Rejection of Australian Citizenship on Character Grounds


Both the new and the old require an Australian citizenship applicant to be “of good character”.


The details of the following case are given extensively because it can show that even if one has killed one’s wife one can still be of good character provided the evidence is strong.


In Haupt [2003] AATA 161 (17.2.03), the AAT was not satisfied the applicant was of good character.  Although never sent to jail he had numerous cannabis offences, various driving offences and various assaults. The AAT found:


Mr. Haupt has a relatively lengthy criminal history of offences which indicate that he has been contemptuous of the law and authority when it suited him.

It affirmed the refusal of citizenship & concluded:

  1. Mr. H has not been in trouble with the law since Aug 1998. He claims that he has changed his way of life. He gave evidence that he no longer smokes cannabis, nor ..drink alcohol. He has sought professional help for his aggression problems. He now takes medication which he says “allows him to handle things better”.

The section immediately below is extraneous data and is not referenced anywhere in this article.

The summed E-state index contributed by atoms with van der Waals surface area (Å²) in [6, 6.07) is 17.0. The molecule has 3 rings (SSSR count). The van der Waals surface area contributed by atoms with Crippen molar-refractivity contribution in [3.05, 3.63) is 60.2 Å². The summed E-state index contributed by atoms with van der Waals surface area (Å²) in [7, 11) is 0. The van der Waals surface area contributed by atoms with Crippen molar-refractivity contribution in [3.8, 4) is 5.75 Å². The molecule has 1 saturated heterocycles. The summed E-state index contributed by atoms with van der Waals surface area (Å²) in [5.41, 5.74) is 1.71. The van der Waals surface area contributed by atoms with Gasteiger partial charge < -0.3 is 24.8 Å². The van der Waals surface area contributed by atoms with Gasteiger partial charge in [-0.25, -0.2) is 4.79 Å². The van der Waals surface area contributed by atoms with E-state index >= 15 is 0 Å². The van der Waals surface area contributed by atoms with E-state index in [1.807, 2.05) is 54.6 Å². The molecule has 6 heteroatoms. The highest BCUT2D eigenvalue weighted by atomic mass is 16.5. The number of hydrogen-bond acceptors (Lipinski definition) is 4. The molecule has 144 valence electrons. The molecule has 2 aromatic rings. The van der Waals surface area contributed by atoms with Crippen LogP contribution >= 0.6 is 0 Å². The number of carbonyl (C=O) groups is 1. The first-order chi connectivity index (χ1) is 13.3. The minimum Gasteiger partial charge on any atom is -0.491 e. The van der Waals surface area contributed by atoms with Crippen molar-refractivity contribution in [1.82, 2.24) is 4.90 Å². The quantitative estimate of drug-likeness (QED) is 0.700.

2. The Tribunal is satisfied that Mr. H’s attitude towards the law and people in authority from the date of his arrival in Australia to mid 1998 show that he has not been a person of good character during his first 28 years in Australia.
  3. The Tribunal takes the view that it is currently too early to determine whether Mr. H has reformed to such an extent that it is possible to decide that he is now a person of good character. If he carries on with his good behaviour and regard for the law for the next 5 years or so, there is no reason why he should not make an application for citizenship in 2008. The Respondent will then be better placed to assess Mr. H’s character.
Barbara Davidson